Monroe, other gun shows under greater scrutiny

In the wake of the school shooting in Newtown, Conn., gun shows like those regularly held at the Evergreen State Fairgrounds in Monroe are coming under increasing scrutiny.

Calls for background checks on all gun sales, including gun shows and private sales, are among the recommendations that President Barack Obama made last week to try to curb gun violence.

But some gun owners and gun groups said they feel as if they’re being unfairly portrayed in the national debate, fueled by mass shootings such as the 12 people fatally shot at a theater in Colorado last summer and the 20 children and six adults killed Sandy Hook Elementary School in December.

“The ones that are upset the most are those that use firearms respectfully,” said Larry Simoneaux, of Edmonds, a gun owner who writes a column on the editorial page for The Herald. “We’re painted with this big brush.”

Simoneaux said his guns are kept in locked in a safe. A stainless steel cable runs through every trigger guard.

He and other local gun owners say they’re searching for solutions, steps that can have an impact on a problem that has fanned a seemingly intractable political confrontation — the constitutional right to bear arms against the right of children and adults to go about their everyday activities with a reasonable assurance of safety.

In a column last month, Simoneaux said he was disappointed by the NRA’s reaction to the killing of the Connecticut schoolchildren. Instead, he said he hoped that the organization would put its influence and expertise into trying to find solutions to the nation’s mass killings.

Simoneaux said he feels there are a number of issues that contribute to the shootings, including the content of video games.

“How does a kid spend seven hours a day maiming and killing on a video game and not be affected?” he asked.

Simoneaux said he’d like to see the same ongoing attention now focused on guns put into helping treat people with mental illness. It shouldn’t fall from attention in Olympia with the political shrug of “we’ll fund that mental health thing next session,” he said.

Guns get all the attention, Simoneaux said. “I understand it. It’s an easy visual. A mentally sick kid isn’t a good visual.”

Joe Waldron, legislative chairman of 15,000-member Washington Arms Collectors, bristles at the perception that gun shows sponsored by his group are the epitome of the wild, wild West.

The two dozen gun shows the group sponsors each year in Washington, including those in Monroe, constitute just under half of all guns shows in the state, he said.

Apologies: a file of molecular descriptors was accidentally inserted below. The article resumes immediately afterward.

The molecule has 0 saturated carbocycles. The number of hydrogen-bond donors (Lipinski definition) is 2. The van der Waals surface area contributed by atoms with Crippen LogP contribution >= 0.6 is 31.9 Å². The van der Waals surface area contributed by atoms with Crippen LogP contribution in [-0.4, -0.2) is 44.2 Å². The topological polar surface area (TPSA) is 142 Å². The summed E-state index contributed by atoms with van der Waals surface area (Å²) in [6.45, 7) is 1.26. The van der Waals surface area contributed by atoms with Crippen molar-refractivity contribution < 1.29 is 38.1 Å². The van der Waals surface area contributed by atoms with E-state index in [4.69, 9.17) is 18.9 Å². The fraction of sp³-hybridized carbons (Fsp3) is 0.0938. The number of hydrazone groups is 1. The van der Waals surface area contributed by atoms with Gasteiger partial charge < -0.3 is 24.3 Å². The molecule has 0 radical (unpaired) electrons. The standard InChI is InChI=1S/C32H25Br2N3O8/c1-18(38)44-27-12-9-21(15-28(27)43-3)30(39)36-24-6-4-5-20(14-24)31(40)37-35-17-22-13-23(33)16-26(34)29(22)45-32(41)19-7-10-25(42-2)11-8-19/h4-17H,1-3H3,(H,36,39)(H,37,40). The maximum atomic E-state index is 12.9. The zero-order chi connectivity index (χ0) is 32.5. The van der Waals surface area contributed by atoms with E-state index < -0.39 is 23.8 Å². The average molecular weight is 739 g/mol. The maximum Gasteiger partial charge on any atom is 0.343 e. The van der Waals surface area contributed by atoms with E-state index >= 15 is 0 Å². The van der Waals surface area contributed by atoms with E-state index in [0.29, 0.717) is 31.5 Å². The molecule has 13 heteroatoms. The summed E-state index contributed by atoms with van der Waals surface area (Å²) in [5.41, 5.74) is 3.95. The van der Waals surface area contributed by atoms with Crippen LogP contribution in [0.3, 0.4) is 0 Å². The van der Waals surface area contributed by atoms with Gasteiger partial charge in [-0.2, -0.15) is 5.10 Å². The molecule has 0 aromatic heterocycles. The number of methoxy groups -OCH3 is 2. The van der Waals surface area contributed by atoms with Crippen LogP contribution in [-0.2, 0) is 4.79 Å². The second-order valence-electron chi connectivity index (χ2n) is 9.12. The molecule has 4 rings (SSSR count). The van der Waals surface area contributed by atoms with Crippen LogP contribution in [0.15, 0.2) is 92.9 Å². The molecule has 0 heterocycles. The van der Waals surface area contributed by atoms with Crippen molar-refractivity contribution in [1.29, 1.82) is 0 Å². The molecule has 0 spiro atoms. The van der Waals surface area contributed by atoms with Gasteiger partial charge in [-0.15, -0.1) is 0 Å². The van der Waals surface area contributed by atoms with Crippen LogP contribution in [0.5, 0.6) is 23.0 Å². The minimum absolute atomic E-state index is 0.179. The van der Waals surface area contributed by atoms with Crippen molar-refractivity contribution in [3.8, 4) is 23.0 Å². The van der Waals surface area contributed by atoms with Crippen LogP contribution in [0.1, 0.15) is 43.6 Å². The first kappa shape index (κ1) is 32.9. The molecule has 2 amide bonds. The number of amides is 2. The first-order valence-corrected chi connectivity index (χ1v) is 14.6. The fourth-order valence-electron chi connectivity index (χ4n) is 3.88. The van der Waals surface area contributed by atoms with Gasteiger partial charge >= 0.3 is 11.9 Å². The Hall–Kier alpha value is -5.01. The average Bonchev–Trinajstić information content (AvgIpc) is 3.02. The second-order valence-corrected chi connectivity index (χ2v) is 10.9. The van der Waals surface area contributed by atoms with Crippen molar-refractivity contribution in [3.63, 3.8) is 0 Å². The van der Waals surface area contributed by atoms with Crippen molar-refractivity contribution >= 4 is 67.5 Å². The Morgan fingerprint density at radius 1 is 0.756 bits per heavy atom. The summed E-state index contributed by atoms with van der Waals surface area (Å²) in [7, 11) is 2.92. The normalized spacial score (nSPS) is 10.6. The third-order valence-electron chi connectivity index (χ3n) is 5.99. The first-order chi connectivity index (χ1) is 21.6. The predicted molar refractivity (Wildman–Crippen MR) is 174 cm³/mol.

“We’re a closed club,” Waldron said. “To transfer firearms, you must be a member.”

The group requires background checks for anyone who wants to join. If someone walks into a show and wants to join, they pay $12 for criminal background checks conducted through a Washington State Patrol database. “We’re the only organization in the state that does that,” Waldron said.

The group has discussed increasing the background check from more than a one-and-done to perhaps every other year or annually, he said.

Some members have concealed pistol permits, Waldron said. Those permits, requested through local police departments, have background checks conducted through a federal database. Such requests can be rejected for convictions of serious crimes such as robberies and domestic violence.

If his organization had access to that same federal database, it would allow the organization to run background checks on its members every year, Waldron said. But it would take a change in federal law for that to happen.

However, there’s no guarantee of background checks for sales between individuals and those at other gun shows, the legal loophole that Obama’s proposal seeks to close.

Waldron said he could support more comprehensive background checks for gun purchases with conditions.

Here’s where he draws the line: Information gathered in the background checks must not be kept on file. “The gun lobby opposes registration or pseudo-registration of firearms,” he said.

While the request for Congress to approve more comprehensive background checks for gun purchases is expected to face stiff opposition, some states already have taken action.

Since 1991, California has prohibited gun sales without a background check. Private sales must take place through a gun shop, where a background check is conducted, said Lindsay Nichols, an attorney at the San Francisco-based Law Center to Prevent Gun Violence.

The law also has a provision to keep people with serious mental illness from legally obtaining a gun, she said. This occurs when someone who makes a serious threat of violence against a specific person in the presence of a licensed psychotherapist. The psychotherapist is required to report that person to the state. The patient’s name goes into a state database for six months, she said.

Anyone placed on the list can go to court to request that their name be removed so they can obtain a gun, she said.

The law is carefully circumscribed to prevent the most dangerous people from possessing guns, Nichols said.

Art Huffine of Oak Harbor, a retired general contractor who previously served in the Navy, said he’s concerned that the NRA is trying to turn the current gun debate into a false choice between making all guns legal without restraints or confiscating all guns.

“That’s not the choice,” he said. Huffine said he would like to see a “well-reasoned, moderate, sane approach” to gun control.

Some in the NRA thinks it’s their right to own any gun they want, he said, while many gun owners support responsible gun ownership.

“Where do we set the limit on weapons covered in the Second Amendment is a legitimate discussion that needs to be had,” he said.

Sharon Salyer: 425-339-3486 or salyer@heraldnet.com.

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